Interview and Complete the Paperwork
Regardless of the type of job, there is some common information that you will need to provide to most potential employers.
Common Information on Job Applications
Some information you likely will need to provide on a typical job application includes:
- Personal contact information (name, address, phone number, email address, work eligibility)
- Education (schools attended, major, degrees or certificates earned, graduation date)
- Position information (specific position you are applying for, days/hours available to work, date you can start work)
- Employment information (names, addresses, phone numbers of previous employers, names of previous supervisors, dates of employment, reasons for leaving)
- References of at least three people. Ask potential references before you give out their contact information. Once you get their permission, you will need your references’ professional names, job titles, work addresses and work phone numbers.
What Can Employers Ask?
In an interview, the employer is trying to find out as much as possible about you in a short time to see if you are a good fit. But there are some things an employer simply cannot ask. It’s tricky because a prospective employer can (and can’t) ask for several types of information depending on the state where you live. This table outlines some common “can ask” and “can’t ask” types of questions.
(Probably) Can Ask in an Interview
- Have you ever been convicted of a felony?
- How much are you currently making?
- Can I run a credit check?
- Have you served in the U.S. armed forces?
(Probably) Can’t Ask in an Interview
- Have you ever been arrested?
- Any questions about age, race, gender or sexual orientation, nationality, ethnicity and religion.
- Are you married? Does your spouse work?
- Do you have children? Are you pregnant or do you plan to have children?
- Have you served in the military of other countries?
- Have you collected workers’ compensation in the past?
As a rule of thumb, if the question doesn’t seem to apply to your requirements for the job, you probably are not required to answer it. If you’re uncomfortable or unsure, you can tell the interviewer that you would rather not answer or will get back to them later.
What Should You Ask a Potential Employer?
Of course, you will want to answer the interviewer’s questions about your qualifications, but you also want to appear interested in the job and the potential employer. Use these guidelines for asking questions of the interviewer:
- What can you tell me about the company’s culture and values? How do you think my qualifications will fit in?
- What kind of mentoring exists in the company? Would I qualify to have a mentor if I were hired?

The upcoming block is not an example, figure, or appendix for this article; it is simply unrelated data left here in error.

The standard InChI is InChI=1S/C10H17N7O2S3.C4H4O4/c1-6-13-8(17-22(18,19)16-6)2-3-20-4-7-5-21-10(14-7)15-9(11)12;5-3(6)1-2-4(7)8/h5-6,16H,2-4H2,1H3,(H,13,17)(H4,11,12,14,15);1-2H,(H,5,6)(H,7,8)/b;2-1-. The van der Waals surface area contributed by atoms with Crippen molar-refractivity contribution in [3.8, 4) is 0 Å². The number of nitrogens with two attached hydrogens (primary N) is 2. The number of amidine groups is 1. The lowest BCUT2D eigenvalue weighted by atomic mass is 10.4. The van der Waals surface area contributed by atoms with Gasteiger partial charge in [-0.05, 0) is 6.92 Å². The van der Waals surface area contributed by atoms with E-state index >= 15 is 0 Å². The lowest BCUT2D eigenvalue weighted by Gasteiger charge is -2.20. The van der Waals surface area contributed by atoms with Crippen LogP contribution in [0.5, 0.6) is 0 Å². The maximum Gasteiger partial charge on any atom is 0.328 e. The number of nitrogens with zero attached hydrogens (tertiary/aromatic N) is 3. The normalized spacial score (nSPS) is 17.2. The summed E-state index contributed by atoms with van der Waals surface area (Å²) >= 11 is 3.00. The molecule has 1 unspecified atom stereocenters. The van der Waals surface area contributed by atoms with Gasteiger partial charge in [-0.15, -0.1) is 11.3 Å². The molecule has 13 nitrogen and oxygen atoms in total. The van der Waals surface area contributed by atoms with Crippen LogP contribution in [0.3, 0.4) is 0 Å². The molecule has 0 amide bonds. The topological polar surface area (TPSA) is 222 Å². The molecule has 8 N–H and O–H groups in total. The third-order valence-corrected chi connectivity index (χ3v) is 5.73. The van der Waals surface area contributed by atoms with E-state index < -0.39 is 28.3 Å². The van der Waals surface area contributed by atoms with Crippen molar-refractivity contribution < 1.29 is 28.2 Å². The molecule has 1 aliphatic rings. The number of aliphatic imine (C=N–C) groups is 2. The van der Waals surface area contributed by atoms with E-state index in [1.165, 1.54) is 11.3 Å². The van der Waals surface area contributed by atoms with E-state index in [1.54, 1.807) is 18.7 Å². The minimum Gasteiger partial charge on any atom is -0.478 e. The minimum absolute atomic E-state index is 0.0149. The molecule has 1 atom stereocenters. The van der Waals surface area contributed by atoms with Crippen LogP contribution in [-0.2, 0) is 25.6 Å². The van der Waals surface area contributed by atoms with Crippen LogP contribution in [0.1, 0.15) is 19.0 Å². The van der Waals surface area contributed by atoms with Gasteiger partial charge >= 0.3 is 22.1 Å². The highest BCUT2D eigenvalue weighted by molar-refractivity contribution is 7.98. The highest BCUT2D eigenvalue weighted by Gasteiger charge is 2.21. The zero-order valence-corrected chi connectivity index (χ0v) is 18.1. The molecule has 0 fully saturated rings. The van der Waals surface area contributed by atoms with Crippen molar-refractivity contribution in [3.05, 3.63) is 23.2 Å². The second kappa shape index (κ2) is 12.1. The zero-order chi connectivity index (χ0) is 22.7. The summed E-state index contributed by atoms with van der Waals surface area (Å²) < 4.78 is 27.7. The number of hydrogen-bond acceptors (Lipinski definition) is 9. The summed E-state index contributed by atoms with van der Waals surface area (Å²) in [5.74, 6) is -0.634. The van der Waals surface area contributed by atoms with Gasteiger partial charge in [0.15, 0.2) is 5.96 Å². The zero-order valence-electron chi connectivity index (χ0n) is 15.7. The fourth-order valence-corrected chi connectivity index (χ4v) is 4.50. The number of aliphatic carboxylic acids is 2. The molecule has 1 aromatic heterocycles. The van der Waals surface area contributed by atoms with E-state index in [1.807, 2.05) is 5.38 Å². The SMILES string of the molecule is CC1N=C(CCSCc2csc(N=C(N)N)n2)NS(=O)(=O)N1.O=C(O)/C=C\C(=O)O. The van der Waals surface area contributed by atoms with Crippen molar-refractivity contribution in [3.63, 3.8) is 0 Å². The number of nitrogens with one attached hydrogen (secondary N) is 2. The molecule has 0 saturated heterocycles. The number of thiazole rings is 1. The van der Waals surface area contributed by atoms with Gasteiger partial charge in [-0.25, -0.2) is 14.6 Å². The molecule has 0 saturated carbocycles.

- Will I be part of a team for collaborative work? How will my work be assessed within that team?
- What would be the most important thing I can contribute in a short time frame? What would you see me doing within six months or a year?
- Is there anything about my qualifications that concerns you about my ability to succeed in this job?
Employer Credit Checks
Interviewing is hard enough, but what if a potential employer asks to run a credit check? Although several states have restricted or prohibited the use of credit information in the applicant screening process, the current Fair Credit Reporting Act does allow an employer to run a credit check if you have given permission.
Here’s what you need to know:
- Employers use credit checks to identify job candidates who may be financially vulnerable – especially when the job entails handling financial or secure information.
- You must give your written permission for an employer to check your credit history.
- An employer credit check does not reveal your credit score, age, year of birth or account numbers. It does list sources and types of credit.
- Credit checks can be part of the background information employers gather to weigh job applicants against each other. Because they have to pay to run a check, most employers will only ask for such a check if they are considering making an offer. It may pay to check your own credit report before a potential employer does.
Assessing Job Offers
When assessing job offers, it is helpful to list the pros and cons of each job. Fill out a Job Comparison Worksheet for each job you are considering. If you find yourself in the fortunate position of deciding between two or more job offers, don’t forget to compare benefits packages. It could mean the difference between having an OK job and scoring a dream job.